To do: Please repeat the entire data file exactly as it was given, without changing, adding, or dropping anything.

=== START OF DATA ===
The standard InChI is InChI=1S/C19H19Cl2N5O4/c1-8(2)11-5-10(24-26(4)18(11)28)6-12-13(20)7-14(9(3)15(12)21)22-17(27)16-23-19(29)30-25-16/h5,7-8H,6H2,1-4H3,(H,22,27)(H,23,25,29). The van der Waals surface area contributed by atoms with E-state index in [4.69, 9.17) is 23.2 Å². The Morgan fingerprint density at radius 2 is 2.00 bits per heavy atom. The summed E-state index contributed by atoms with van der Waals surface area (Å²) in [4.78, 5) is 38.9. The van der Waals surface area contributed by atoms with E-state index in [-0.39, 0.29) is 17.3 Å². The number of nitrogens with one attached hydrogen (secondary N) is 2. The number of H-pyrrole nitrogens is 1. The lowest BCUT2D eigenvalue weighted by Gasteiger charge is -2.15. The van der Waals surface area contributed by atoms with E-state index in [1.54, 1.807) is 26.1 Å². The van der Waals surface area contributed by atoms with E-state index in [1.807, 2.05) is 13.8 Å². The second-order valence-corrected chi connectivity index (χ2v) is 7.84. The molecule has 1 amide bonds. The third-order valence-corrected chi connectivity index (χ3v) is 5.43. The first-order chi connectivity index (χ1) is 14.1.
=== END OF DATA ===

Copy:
The standard InChI is InChI=1S/C19H19Cl2N5O4/c1-8(2)11-5-10(24-26(4)18(11)28)6-12-13(20)7-14(9(3)15(12)21)22-17(27)16-23-19(29)30-25-16/h5,7-8H,6H2,1-4H3,(H,22,27)(H,23,25,29). The van der Waals surface area contributed by atoms with E-state index in [4.69, 9.17) is 23.2 Å². The Morgan fingerprint density at radius 2 is 2.00 bits per heavy atom. The summed E-state index contributed by atoms with van der Waals surface area (Å²) in [4.78, 5) is 38.9. The van der Waals surface area contributed by atoms with E-state index in [-0.39, 0.29) is 17.3 Å². The number of nitrogens with one attached hydrogen (secondary N) is 2. The number of H-pyrrole nitrogens is 1. The lowest BCUT2D eigenvalue weighted by Gasteiger charge is -2.15. The van der Waals surface area contributed by atoms with E-state index in [1.54, 1.807) is 26.1 Å². The van der Waals surface area contributed by atoms with E-state index in [1.807, 2.05) is 13.8 Å². The second-order valence-corrected chi connectivity index (χ2v) is 7.84. The molecule has 1 amide bonds. The third-order valence-corrected chi connectivity index (χ3v) is 5.43. The first-order chi connectivity index (χ1) is 14.1.